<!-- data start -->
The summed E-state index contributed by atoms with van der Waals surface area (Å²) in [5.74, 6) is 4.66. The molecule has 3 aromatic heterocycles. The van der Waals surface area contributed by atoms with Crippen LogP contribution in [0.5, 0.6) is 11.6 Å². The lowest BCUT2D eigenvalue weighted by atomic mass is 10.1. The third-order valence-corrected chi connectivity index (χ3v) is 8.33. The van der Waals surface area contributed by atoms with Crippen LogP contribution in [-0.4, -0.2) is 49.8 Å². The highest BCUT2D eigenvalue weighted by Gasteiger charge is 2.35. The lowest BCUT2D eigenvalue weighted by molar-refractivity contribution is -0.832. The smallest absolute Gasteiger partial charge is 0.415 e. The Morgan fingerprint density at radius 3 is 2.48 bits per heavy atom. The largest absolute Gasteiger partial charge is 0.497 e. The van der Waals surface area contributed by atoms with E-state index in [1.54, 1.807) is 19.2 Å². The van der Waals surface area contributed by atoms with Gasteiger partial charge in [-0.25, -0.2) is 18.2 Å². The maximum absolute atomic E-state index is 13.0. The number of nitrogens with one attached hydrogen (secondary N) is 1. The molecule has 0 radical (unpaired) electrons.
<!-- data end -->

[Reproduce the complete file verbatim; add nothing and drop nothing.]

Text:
The summed E-state index contributed by atoms with van der Waals surface area (Å²) in [5.74, 6) is 4.66. The molecule has 3 aromatic heterocycles. The van der Waals surface area contributed by atoms with Crippen LogP contribution in [0.5, 0.6) is 11.6 Å². The lowest BCUT2D eigenvalue weighted by atomic mass is 10.1. The third-order valence-corrected chi connectivity index (χ3v) is 8.33. The van der Waals surface area contributed by atoms with Crippen LogP contribution in [-0.4, -0.2) is 49.8 Å². The highest BCUT2D eigenvalue weighted by Gasteiger charge is 2.35. The lowest BCUT2D eigenvalue weighted by molar-refractivity contribution is -0.832. The smallest absolute Gasteiger partial charge is 0.415 e. The Morgan fingerprint density at radius 3 is 2.48 bits per heavy atom. The largest absolute Gasteiger partial charge is 0.497 e. The van der Waals surface area contributed by atoms with E-state index in [1.54, 1.807) is 19.2 Å². The van der Waals surface area contributed by atoms with Gasteiger partial charge in [-0.25, -0.2) is 18.2 Å². The maximum absolute atomic E-state index is 13.0. The number of nitrogens with one attached hydrogen (secondary N) is 1. The molecule has 0 radical (unpaired) electrons.